The restoration of a Mexican-American studies program in Tucson, Arizona public schools is being hailed as an important step in telling the more complex history of the American West, reports Dennis J Bernstein.
President Trump’s “Alt-Right” is a grab bag of mostly incoherent or contradictory ideas derived from white resentments. Now, it will be played off against the Republican establishment with unpredictable results, as JP Sottile explains.
In Arizona, a federal judge ruled that racial animus drove a shutdown of a Mexican-American ethnic studies program, as President Trump pardoned ex-Sheriff Arpaio over his harsh treatment of immigrants, reports Dennis J Bernstein.
America’s Deep State players have tied down President Trump on Russian sanctions and other foreign and economic policies but that doesn’t mean the struggle is over, writes ex-British diplomat Alastair Crooke.
From the Archive: President Trump says removing “beautiful” Confederate statues erases U.S. history, but the South ignored other Civil War heroes, the freedom fighters in the “colored regiments,” as Chelsea Gilmour noted in 2015.
Donald Trump’s “reality TV” presidency revolves around his penchant for ignoring diplomatic tradition and brushing aside political decency in favor of stirring up his “base,” a dangerous approach, says Lawrence Davidson.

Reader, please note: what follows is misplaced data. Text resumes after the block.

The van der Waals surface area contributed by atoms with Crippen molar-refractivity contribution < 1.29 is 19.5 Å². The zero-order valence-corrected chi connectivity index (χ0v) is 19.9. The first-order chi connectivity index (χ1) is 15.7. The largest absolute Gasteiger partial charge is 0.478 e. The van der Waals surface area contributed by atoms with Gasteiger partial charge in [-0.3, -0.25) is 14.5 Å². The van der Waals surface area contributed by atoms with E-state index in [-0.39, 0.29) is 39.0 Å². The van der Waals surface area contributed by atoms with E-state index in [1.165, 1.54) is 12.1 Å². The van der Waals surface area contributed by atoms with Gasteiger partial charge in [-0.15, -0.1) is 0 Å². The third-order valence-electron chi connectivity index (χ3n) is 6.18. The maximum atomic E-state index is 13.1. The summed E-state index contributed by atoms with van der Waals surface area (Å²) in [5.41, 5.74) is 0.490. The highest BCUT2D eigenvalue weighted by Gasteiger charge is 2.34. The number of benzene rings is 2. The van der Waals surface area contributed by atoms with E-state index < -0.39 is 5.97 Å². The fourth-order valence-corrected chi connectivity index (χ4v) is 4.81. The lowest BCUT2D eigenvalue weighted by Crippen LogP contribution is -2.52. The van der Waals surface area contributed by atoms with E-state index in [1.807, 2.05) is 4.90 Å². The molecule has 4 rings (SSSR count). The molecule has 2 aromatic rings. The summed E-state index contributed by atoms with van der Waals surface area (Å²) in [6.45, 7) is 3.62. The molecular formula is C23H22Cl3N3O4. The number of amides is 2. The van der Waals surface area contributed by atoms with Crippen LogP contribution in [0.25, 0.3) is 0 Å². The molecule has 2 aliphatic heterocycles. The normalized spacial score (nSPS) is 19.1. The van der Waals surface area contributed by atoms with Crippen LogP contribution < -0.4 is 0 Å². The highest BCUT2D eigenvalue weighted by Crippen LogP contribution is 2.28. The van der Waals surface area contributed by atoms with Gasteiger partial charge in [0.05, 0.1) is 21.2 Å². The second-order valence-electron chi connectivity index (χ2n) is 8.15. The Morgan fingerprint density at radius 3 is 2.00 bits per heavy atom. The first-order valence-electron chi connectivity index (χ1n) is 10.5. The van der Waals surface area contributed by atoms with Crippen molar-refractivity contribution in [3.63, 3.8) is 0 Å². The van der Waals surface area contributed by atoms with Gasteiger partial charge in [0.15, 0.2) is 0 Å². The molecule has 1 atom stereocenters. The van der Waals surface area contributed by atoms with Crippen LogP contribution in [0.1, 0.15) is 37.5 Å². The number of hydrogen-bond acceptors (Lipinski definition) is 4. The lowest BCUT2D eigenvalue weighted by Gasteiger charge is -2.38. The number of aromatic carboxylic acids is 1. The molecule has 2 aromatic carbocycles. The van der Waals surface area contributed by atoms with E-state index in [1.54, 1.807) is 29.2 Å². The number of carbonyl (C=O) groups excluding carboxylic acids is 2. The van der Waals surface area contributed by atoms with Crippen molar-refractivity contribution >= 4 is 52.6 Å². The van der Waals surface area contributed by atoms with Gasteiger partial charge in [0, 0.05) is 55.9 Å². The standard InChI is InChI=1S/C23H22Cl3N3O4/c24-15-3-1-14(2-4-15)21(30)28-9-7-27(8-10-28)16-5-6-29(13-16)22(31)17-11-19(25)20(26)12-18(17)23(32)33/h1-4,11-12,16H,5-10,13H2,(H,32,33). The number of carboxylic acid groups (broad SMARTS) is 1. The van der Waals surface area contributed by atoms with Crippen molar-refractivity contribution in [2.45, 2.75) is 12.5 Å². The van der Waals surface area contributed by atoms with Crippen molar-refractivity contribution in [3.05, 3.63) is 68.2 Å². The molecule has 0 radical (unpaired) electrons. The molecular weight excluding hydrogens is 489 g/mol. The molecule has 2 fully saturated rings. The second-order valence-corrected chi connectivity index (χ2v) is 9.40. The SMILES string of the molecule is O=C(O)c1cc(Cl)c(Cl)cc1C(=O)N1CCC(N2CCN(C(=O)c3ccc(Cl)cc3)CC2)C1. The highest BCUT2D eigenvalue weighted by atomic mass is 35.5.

America’s influential neocons and their liberal-hawk sidekicks want U.S. interventions pretty much everywhere, but other powers are chafing against this U.S. “global policeman,” as ex-CIA official Graham E. Fuller explains.
Exclusive: President Trump’s reversal on the Afghan War – now promising to “win” not withdraw – further makes him a “war president” along with his “fire and fury” belligerence over North Korea, as Jonathan Marshall observes.
Israeli Prime Minister Netanyahu continues to call the tune for U.S. policy in the Middle East, going so far as to avoid criticizing U.S. neo-Nazis to not offend President Trump, as ex-CIA analyst Paul R. Pillar describes.
From the Archive: Ousted White House strategist Steve Bannon was a perplexing mix of populist, operative and opportunist, but his political theories crossed into the apocalyptic and bizarre, as Alastair Crooke described last March.